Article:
• The security processor may control the encryption key generating unit to generate the encryption key, when the encryption key flag is enabled.
  • For example, the encryption key flag is a signal notifying whether the encryption key has been stored.
  • The security processor may control the encrypting unit to re-encrypt the decrypted data by using the encryption key, when the re-encryption flag is enabled.
  • For instance, the re-encryption flag is a signal notifying whether the data have been re-encrypted.
  • The pre-encrypted data may be confidential data.
  • The manufacturer key may be a key which has been used to encrypt the pre-encrypted data.
  • The encryption key generating unit may generate the encryption key by random number generation.
  • The security processor may store the re-encrypted data in the second memory in which the pre-encrypted data have been stored.
  • There is also provided a security apparatus including: a first memory for storing a first booting code and a public key; a second memory for storing an encrypted second booting code and an OS program; a security processor for executing the first booting code, decrypting the encrypted second booting code by using the public key, and authenticating the decrypted second booting code; and a central processing unit for authenticating the OS program by using the second booting code and executing the OS program, when the second booting code has been successfully authenticated.
  • The security processor may calculate a hash value of the second booting code, compares the calculated hash value with a predefined hash value included in the decrypted second booting code, and authenticates the second booting code when the hash values are identical.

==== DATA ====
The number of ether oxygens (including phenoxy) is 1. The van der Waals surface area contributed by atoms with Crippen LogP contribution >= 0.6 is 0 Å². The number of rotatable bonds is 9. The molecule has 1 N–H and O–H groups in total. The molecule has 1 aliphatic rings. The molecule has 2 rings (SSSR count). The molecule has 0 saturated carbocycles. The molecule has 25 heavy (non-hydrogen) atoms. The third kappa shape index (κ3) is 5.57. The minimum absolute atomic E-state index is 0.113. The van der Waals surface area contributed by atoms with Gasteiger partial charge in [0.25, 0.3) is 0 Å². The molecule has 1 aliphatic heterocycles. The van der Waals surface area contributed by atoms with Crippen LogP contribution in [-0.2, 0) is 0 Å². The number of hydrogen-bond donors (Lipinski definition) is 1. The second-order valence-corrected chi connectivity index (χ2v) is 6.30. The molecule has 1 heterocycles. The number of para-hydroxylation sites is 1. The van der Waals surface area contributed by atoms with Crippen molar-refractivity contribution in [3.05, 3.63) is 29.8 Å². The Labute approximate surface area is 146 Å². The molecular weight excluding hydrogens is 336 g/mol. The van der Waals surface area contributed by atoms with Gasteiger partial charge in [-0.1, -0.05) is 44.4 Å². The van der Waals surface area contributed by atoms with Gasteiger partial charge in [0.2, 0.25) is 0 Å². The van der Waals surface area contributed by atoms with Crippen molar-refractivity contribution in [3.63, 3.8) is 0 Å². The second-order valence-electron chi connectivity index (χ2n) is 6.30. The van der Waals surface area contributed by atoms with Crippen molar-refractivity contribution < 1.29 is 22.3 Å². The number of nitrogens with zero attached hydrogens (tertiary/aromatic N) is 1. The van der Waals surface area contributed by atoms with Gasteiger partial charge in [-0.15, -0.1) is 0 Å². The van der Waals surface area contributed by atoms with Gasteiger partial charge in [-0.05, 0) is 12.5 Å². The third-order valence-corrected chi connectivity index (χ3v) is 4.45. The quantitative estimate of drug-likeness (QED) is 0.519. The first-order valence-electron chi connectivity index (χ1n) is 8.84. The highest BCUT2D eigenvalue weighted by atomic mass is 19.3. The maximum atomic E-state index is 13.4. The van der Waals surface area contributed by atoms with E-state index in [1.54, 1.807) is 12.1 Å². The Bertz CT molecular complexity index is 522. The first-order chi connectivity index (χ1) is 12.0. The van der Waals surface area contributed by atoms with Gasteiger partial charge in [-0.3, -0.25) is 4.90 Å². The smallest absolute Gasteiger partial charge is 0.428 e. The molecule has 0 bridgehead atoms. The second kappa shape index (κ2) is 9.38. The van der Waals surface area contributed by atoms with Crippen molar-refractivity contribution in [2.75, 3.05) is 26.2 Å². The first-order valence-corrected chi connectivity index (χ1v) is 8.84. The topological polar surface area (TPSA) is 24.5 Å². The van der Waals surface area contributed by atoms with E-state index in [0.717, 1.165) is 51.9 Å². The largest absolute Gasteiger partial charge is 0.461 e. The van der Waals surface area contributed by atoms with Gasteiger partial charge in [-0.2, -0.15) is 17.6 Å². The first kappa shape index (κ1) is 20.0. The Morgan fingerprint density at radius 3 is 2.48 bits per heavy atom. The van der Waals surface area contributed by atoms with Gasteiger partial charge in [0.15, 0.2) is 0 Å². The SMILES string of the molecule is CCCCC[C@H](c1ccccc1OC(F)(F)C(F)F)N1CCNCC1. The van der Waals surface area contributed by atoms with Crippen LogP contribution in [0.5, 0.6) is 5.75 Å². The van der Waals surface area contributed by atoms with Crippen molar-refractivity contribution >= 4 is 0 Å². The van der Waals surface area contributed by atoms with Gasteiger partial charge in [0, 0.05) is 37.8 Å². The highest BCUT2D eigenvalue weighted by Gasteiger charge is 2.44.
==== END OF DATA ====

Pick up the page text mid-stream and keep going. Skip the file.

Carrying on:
• In addition, there is provided a security method including the steps of: executing a first booting code, decrypting an encrypted second booting code by using a pre-stored public key, and authenticating the decrypted second booting code; and when the second booting code has been successfully authenticated, authenticating an OS program by using the second booting code and executing the OS program.
  • The step for authenticating the second booting code may calculate a hash value of the second booting code, compares the calculated hash value with a predefined hash value included in the decrypted second booting code, and authenticates the second booting code when the hash values are identical.
  • BRIEF DESCRIPTION OF THE DRAWINGS
  • The aspects of the present invention will become more apparent by describing in detail exemplary embodiments thereof with reference to the attached drawing figures, in which;
  • FIG. 1 is a block diagram illustrating a related art security apparatus;